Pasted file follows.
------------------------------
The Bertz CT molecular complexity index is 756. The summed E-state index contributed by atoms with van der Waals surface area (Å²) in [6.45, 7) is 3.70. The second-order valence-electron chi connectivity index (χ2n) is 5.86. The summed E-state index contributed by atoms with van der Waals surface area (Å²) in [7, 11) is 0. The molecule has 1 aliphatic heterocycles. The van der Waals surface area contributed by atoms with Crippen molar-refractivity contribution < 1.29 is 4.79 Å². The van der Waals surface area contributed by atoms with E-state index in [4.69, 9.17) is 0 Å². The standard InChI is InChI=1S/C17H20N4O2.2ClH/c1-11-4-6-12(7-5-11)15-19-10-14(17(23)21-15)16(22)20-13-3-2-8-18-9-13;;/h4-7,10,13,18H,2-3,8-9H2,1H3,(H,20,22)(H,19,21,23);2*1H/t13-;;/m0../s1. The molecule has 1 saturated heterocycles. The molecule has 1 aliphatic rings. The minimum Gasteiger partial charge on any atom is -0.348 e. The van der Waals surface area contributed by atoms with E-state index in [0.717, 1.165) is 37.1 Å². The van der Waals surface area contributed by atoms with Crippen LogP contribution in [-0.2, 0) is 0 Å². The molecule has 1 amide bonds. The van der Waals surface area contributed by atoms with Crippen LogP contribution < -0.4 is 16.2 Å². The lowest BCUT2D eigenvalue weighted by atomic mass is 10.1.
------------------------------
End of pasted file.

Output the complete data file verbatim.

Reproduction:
The Bertz CT molecular complexity index is 756. The summed E-state index contributed by atoms with van der Waals surface area (Å²) in [6.45, 7) is 3.70. The second-order valence-electron chi connectivity index (χ2n) is 5.86. The summed E-state index contributed by atoms with van der Waals surface area (Å²) in [7, 11) is 0. The molecule has 1 aliphatic heterocycles. The van der Waals surface area contributed by atoms with Crippen molar-refractivity contribution < 1.29 is 4.79 Å². The van der Waals surface area contributed by atoms with E-state index in [4.69, 9.17) is 0 Å². The standard InChI is InChI=1S/C17H20N4O2.2ClH/c1-11-4-6-12(7-5-11)15-19-10-14(17(23)21-15)16(22)20-13-3-2-8-18-9-13;;/h4-7,10,13,18H,2-3,8-9H2,1H3,(H,20,22)(H,19,21,23);2*1H/t13-;;/m0../s1. The molecule has 1 saturated heterocycles. The molecule has 1 aliphatic rings. The minimum Gasteiger partial charge on any atom is -0.348 e. The van der Waals surface area contributed by atoms with E-state index in [0.717, 1.165) is 37.1 Å². The van der Waals surface area contributed by atoms with Crippen LogP contribution in [-0.2, 0) is 0 Å². The molecule has 1 amide bonds. The van der Waals surface area contributed by atoms with Crippen LogP contribution < -0.4 is 16.2 Å². The lowest BCUT2D eigenvalue weighted by atomic mass is 10.1.